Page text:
Benlysta Approved in Europe for Lupus Nephritis


In early May 2021, pharmaceutical company GlaxoSmithKline shared that its therapy Benlysta (belimumab) was approved by the European Commission (EC) for expanded use in adult patients with lupus nephritis (LN). The therapy was already approved for use in both pediatric and adult patients with systemic lupus erythematosus (SLE) as of October 2019. Altogether, the expanded use is designed to facilitate intravenously or subcutaneously administered Benlysta in conjunction with other immunosuppressants.


According to the Lupus Foundation of America, Benlysta is:

a human monoclonal antibody that specifically recognizes and blocks the biological activity of B-lymphocyte stimulator, or BLyS® (pronounced bliss), a naturally occurring protein which was discovered by scientists at Human Genome Sciences (HGS). Elevated levels of BLyS prolong the survival of B cells which can contribute to the production of autoantibodies – antibodies that target the body’s own tissues.

Prior studies have shown that Benlysta is beneficial for patients with lupus nephritis. In addition to reducing autoantibodies, Benlysta also improved renal function and prevented disease progression. In fact, it reduced the risk of renal issues by nearly 50%.

Since Benlysta has the opportunity to help patients reach remission, and lowers the risk of progressing to end-stage kidney disease, it offers significant benefit to patients throughout Europe.

Lupus Nephritis

Altogether, lupus nephritis is a complication of systemic lupus erythematosus (“lupus”) which causes kidney inflammation. Lupus, an autoimmune disorder, causes the body to mistakenly attack itself using autoantibodies. In lupus nephritis, these attack areas of the kidney designed to filter out waste. An estimated 50% of adult patients and 80% of pediatric patients with lupus will develop lupus nephritis. Without management, lupus nephritis can lead to kidney disease, damage, or failure. Typically, lupus affects females more than males, particularly during childbearing years. Being of Black, Asian, or Hispanic/Latinx descent also increases your chance of having lupus nephritis. Symptoms include:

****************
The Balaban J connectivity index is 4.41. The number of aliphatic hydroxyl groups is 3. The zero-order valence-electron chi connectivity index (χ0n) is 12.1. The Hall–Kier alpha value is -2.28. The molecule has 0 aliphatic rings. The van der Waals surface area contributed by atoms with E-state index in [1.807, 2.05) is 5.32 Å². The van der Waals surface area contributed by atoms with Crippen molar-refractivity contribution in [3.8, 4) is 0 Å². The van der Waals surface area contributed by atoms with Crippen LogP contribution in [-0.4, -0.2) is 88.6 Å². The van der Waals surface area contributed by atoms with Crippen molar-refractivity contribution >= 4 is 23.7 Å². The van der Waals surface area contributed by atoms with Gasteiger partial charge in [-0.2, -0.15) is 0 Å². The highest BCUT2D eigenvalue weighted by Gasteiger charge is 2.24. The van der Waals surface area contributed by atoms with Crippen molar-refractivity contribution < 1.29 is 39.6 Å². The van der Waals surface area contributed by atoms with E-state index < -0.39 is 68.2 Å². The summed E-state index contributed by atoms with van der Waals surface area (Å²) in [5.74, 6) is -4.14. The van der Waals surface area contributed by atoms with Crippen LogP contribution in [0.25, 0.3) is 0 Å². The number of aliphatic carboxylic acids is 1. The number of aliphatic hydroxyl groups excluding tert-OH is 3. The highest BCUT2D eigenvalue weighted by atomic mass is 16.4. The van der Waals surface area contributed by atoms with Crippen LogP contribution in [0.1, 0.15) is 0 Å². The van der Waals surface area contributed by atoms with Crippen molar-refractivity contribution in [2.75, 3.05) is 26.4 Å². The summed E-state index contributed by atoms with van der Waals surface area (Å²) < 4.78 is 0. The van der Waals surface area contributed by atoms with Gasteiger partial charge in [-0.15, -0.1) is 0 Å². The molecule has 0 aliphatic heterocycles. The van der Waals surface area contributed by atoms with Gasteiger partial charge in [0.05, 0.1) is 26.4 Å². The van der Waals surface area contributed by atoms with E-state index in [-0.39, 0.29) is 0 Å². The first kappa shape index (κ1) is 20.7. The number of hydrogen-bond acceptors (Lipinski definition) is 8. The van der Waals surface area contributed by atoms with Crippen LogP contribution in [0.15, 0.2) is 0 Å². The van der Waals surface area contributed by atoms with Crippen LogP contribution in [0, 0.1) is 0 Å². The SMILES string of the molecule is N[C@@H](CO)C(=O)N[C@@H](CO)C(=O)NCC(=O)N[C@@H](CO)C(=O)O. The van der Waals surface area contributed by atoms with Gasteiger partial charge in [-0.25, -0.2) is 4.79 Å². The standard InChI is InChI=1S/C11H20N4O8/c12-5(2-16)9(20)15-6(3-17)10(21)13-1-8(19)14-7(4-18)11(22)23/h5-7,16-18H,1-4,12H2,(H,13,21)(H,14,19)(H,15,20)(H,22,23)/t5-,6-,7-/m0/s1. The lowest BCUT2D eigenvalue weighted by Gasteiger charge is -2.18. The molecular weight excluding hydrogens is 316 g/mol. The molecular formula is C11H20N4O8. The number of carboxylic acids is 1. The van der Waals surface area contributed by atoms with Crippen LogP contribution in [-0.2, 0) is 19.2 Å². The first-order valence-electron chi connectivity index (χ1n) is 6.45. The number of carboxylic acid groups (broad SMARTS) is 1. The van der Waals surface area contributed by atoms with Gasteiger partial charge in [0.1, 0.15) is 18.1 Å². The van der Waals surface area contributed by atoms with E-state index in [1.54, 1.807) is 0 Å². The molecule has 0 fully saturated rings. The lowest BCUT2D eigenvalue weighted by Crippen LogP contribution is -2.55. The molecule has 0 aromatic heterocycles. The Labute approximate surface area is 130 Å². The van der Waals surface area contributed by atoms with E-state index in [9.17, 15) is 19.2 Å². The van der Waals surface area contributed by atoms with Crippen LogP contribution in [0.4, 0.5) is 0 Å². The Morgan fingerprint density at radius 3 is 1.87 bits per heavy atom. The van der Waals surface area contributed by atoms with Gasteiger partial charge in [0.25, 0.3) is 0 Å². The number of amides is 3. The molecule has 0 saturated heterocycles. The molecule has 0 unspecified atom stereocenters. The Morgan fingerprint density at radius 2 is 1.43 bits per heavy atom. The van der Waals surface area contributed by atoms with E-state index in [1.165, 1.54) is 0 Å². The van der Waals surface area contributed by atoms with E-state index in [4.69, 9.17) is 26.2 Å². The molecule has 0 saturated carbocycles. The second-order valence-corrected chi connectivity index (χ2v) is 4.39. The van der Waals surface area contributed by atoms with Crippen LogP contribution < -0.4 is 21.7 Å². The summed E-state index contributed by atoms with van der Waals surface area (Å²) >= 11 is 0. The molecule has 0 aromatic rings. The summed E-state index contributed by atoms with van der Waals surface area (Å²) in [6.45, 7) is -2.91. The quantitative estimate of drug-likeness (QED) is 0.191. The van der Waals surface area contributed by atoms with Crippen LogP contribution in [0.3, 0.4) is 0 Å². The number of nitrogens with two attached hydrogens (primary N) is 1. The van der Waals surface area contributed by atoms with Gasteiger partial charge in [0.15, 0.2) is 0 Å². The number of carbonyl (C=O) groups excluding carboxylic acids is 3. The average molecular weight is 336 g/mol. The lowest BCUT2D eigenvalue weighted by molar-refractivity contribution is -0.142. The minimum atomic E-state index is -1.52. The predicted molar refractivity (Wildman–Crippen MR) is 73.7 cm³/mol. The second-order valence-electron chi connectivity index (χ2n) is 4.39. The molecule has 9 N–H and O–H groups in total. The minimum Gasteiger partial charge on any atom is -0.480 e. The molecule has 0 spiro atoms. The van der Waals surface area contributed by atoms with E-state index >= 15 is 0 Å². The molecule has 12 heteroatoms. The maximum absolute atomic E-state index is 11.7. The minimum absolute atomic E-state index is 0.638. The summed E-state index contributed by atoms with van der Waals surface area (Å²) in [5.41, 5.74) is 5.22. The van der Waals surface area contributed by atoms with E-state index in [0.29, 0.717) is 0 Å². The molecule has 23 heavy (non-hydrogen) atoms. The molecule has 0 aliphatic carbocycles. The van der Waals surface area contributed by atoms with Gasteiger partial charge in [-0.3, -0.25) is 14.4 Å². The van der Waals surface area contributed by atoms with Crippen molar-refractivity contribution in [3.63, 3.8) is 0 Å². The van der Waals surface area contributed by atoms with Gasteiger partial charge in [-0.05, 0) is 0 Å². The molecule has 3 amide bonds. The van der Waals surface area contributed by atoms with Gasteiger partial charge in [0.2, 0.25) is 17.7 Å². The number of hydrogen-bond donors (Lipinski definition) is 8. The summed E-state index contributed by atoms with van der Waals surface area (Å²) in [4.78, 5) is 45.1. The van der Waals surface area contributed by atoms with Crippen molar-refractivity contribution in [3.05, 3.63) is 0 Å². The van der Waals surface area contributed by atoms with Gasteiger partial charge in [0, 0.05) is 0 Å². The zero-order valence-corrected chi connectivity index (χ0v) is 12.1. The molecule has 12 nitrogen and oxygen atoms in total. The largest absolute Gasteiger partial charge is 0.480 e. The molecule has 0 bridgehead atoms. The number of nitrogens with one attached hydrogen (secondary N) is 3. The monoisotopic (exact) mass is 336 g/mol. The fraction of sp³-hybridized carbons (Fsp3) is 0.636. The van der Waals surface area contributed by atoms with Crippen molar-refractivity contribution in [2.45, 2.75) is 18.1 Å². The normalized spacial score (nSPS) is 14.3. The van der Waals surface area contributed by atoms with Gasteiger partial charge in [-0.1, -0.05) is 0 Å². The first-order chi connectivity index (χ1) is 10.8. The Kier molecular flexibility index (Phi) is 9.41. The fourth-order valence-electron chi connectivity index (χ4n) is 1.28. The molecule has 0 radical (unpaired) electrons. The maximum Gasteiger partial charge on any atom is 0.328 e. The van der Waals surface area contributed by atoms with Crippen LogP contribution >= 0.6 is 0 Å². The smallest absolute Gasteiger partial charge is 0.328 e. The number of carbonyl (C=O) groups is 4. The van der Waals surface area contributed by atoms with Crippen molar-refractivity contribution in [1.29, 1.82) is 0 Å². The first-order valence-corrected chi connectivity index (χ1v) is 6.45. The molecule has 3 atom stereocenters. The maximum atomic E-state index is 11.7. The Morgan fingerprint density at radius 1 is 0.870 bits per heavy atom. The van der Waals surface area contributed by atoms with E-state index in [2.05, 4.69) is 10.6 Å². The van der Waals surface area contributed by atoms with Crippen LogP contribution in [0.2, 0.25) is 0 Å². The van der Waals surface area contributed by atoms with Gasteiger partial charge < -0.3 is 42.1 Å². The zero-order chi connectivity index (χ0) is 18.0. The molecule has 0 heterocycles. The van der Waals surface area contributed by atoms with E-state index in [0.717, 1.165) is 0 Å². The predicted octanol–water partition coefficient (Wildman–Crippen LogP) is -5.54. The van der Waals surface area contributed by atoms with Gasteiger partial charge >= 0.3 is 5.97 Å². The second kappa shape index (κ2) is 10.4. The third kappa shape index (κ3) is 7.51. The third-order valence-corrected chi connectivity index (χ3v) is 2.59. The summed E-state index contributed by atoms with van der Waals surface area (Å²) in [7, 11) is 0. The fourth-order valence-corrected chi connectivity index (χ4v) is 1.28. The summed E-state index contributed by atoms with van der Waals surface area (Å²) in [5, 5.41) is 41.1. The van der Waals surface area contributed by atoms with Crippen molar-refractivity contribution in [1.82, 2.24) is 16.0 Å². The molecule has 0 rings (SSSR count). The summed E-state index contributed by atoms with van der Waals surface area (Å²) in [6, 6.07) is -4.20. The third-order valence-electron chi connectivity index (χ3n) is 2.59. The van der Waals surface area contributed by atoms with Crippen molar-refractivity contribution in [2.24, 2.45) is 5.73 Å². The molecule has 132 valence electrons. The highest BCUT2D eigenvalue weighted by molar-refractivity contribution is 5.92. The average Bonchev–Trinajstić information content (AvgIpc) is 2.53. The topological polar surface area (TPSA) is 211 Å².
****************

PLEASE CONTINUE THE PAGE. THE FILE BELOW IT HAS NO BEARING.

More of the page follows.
• Proteinuria (excess protein in the urine)
  • High blood pressure
  • Dark, foamy, and/or bloody urine
  • Swelling in the lower extremities
  • Joint and muscle pain
  • Unexplained fever
  • Joint inflammation
  • Red butterfly-shaped rash on the face
  • Unintended weight gain
  • More frequent nighttime urination

Learn more about lupus nephritis here.

Jessica Lynn

Jessica Lynn

Jessica Lynn has an educational background in writing and marketing. She firmly believes in the power of writing in amplifying voices, and looks forward to doing so for the rare disease community.

Share this post

Share on facebook
Share on google
Share on twitter
Share on linkedin
Share on pinterest
Share on print
Share on email